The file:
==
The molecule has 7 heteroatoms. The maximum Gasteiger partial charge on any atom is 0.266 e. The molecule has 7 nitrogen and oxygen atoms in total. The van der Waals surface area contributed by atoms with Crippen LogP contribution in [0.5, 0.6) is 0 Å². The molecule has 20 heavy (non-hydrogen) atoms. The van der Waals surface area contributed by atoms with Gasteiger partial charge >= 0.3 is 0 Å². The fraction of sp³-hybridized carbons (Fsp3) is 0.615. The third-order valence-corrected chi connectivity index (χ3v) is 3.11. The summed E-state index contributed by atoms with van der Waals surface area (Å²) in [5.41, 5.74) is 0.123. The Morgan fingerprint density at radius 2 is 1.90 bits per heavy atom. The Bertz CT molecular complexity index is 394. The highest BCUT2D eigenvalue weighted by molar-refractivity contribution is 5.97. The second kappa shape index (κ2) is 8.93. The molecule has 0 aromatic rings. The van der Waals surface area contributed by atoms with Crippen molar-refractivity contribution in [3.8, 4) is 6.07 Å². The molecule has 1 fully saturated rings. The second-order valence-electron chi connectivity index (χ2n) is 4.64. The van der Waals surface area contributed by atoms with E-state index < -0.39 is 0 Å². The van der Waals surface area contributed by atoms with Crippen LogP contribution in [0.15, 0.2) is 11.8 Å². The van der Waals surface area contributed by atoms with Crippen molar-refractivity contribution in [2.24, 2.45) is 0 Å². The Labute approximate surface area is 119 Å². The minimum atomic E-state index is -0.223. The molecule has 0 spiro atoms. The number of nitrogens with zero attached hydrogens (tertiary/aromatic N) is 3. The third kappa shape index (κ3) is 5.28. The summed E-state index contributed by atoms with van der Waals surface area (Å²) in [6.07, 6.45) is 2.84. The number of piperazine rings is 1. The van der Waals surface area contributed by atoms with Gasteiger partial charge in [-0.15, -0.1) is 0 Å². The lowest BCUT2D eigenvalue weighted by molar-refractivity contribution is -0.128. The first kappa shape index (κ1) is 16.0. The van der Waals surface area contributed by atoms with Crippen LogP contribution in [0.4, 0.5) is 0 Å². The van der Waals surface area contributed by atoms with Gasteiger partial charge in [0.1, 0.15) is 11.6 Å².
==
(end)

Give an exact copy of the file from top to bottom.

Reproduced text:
The molecule has 7 heteroatoms. The maximum Gasteiger partial charge on any atom is 0.266 e. The molecule has 7 nitrogen and oxygen atoms in total. The van der Waals surface area contributed by atoms with Crippen LogP contribution in [0.5, 0.6) is 0 Å². The molecule has 20 heavy (non-hydrogen) atoms. The van der Waals surface area contributed by atoms with Gasteiger partial charge >= 0.3 is 0 Å². The fraction of sp³-hybridized carbons (Fsp3) is 0.615. The third-order valence-corrected chi connectivity index (χ3v) is 3.11. The summed E-state index contributed by atoms with van der Waals surface area (Å²) in [5.41, 5.74) is 0.123. The Morgan fingerprint density at radius 2 is 1.90 bits per heavy atom. The Bertz CT molecular complexity index is 394. The highest BCUT2D eigenvalue weighted by molar-refractivity contribution is 5.97. The second kappa shape index (κ2) is 8.93. The molecule has 0 aromatic rings. The van der Waals surface area contributed by atoms with Crippen molar-refractivity contribution in [3.8, 4) is 6.07 Å². The molecule has 1 fully saturated rings. The second-order valence-electron chi connectivity index (χ2n) is 4.64. The van der Waals surface area contributed by atoms with E-state index < -0.39 is 0 Å². The van der Waals surface area contributed by atoms with Crippen LogP contribution in [0.15, 0.2) is 11.8 Å². The van der Waals surface area contributed by atoms with Crippen molar-refractivity contribution in [2.24, 2.45) is 0 Å². The Labute approximate surface area is 119 Å². The minimum atomic E-state index is -0.223. The molecule has 0 spiro atoms. The number of nitrogens with zero attached hydrogens (tertiary/aromatic N) is 3. The third kappa shape index (κ3) is 5.28. The summed E-state index contributed by atoms with van der Waals surface area (Å²) in [6.07, 6.45) is 2.84. The number of piperazine rings is 1. The van der Waals surface area contributed by atoms with Gasteiger partial charge in [-0.15, -0.1) is 0 Å². The lowest BCUT2D eigenvalue weighted by molar-refractivity contribution is -0.128. The first kappa shape index (κ1) is 16.0. The van der Waals surface area contributed by atoms with Crippen LogP contribution in [0.4, 0.5) is 0 Å². The van der Waals surface area contributed by atoms with Gasteiger partial charge in [0.1, 0.15) is 11.6 Å².